Wednesday, March 28, 2012
Monday, March 26, 2012
Wednesday, March 21, 2012
I finally had a little time to analyze the latest data from three Lower Shore index streams and here's where it stands:
We're still on the low side of the temperatures required to initiate the first big push of steelhead and kamloops, but we're getting close. If the weather holds and/or we get some warm rain, things will happen fast.
Once the high and average temps reach their counterpart thresholds depicted, we should see the first big numbers showing up in the tribs. That's not to say we don't have fish around already. Kamloops in particular have a slightly lower threshold than the steelhead but for all practical purposes the above thresholds depicted work for both.
Be intersesting to see how the next week or so plays out....
Tuesday, March 20, 2012
Here is a series over the last 10 days from MODIS imagery showing you just how fast we lost the snowpack on the Shore (Click the first to pull up all images, then scroll through):
My personal favorite is #4 down from the top. Looks like one of the Field Staff was up in his "office" with a couple others - Note the contrails...
The other shockers were the stream temps I saw yesterday:
Keep in mind that it was March 19th and these were temps from an Upper Shore trib. That blew me away. With much of the melt now on its way out of the system, we are going to need rain. Looks like some potential in the forecast and if it stays warm, things are going to speed up even more.
Monday, March 19, 2012
If you are not familiar with Sam Cook, he is a seasoned outdoor writer having written countless articles over the years regarding our North Shore steelhead fishery. The article is a great read for those who want to get a quick grasp on the current state of the Kamloops and Steelhead fishery, as well as the French River hatchery.
here is a link to his article: http://www.duluthnewstribune.com/event/article/id/225907/
Photo: Greg the steelhead guide - ©MinnesotaSteelheader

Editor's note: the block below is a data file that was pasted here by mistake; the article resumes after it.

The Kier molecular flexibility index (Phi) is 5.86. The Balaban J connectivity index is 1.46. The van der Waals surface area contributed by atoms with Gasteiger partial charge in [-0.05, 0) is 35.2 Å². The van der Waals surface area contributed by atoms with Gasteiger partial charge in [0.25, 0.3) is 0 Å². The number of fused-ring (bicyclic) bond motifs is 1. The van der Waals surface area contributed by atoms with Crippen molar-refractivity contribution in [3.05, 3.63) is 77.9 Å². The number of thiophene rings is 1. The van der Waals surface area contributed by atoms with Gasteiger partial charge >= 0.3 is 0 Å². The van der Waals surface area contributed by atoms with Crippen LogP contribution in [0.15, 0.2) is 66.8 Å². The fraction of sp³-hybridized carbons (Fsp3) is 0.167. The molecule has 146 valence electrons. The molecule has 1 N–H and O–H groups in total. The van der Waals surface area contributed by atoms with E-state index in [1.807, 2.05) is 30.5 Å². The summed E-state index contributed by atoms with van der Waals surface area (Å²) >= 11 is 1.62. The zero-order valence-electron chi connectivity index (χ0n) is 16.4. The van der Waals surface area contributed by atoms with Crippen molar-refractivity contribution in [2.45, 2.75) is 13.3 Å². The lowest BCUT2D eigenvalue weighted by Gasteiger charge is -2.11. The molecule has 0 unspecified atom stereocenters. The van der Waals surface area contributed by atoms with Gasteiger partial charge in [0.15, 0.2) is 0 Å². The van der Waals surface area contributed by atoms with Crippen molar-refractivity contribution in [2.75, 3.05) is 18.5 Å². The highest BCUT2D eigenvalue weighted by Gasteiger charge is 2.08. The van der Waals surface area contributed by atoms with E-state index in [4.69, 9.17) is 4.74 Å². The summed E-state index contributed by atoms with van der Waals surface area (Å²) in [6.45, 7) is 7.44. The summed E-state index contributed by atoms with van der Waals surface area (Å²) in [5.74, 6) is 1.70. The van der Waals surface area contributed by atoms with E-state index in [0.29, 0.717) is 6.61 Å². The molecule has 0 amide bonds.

Sunday, March 11, 2012
With the influx of recent warm weather suddenly the male chickadees, cardinals and jays are all singing their spring songs and setting up territories. Geese are looking for nesting ponds and the local toms are strutting like mad in an effort to impress the ladies. I even saw a red-winged blackbird male yesterday. Time to look hard at conditions on the Shore...
Just before the storm hit on the North Shore, things were moving fast and early. SE Wisconsin tribs were opening up fast. The Brule was open all the way to between FF and 13, there was significant brown-up in the basin, and the Knife was showing signs of ice breakup which was all highly unusual.
The storm up this-a-way only delayed progress, but things are moving again. 'Couple items of great interest: Tribs on the Michigan side are open and blowing out from Kenosha to north of Milwaukee. What's really nuts is that some of these tribs have already hit optimal temps to trigger large runs of steelhead nearly 2-1/2 to 3 weeks early-
And despite the fact that the Shore received a decent shot of snow, the surprizing thing was that the St. Louis and particularly Nemadji were pumping hard.
This first shot is of the Duluth/Superior arm of the Lake out along the Bayfield Penninsula to the Apostles and Chequamegon Bay. The shot was captured just as the storm was hitting and illustrates a "normal" looking water-column (from this altitude you can actually see down quite a ways into the lake):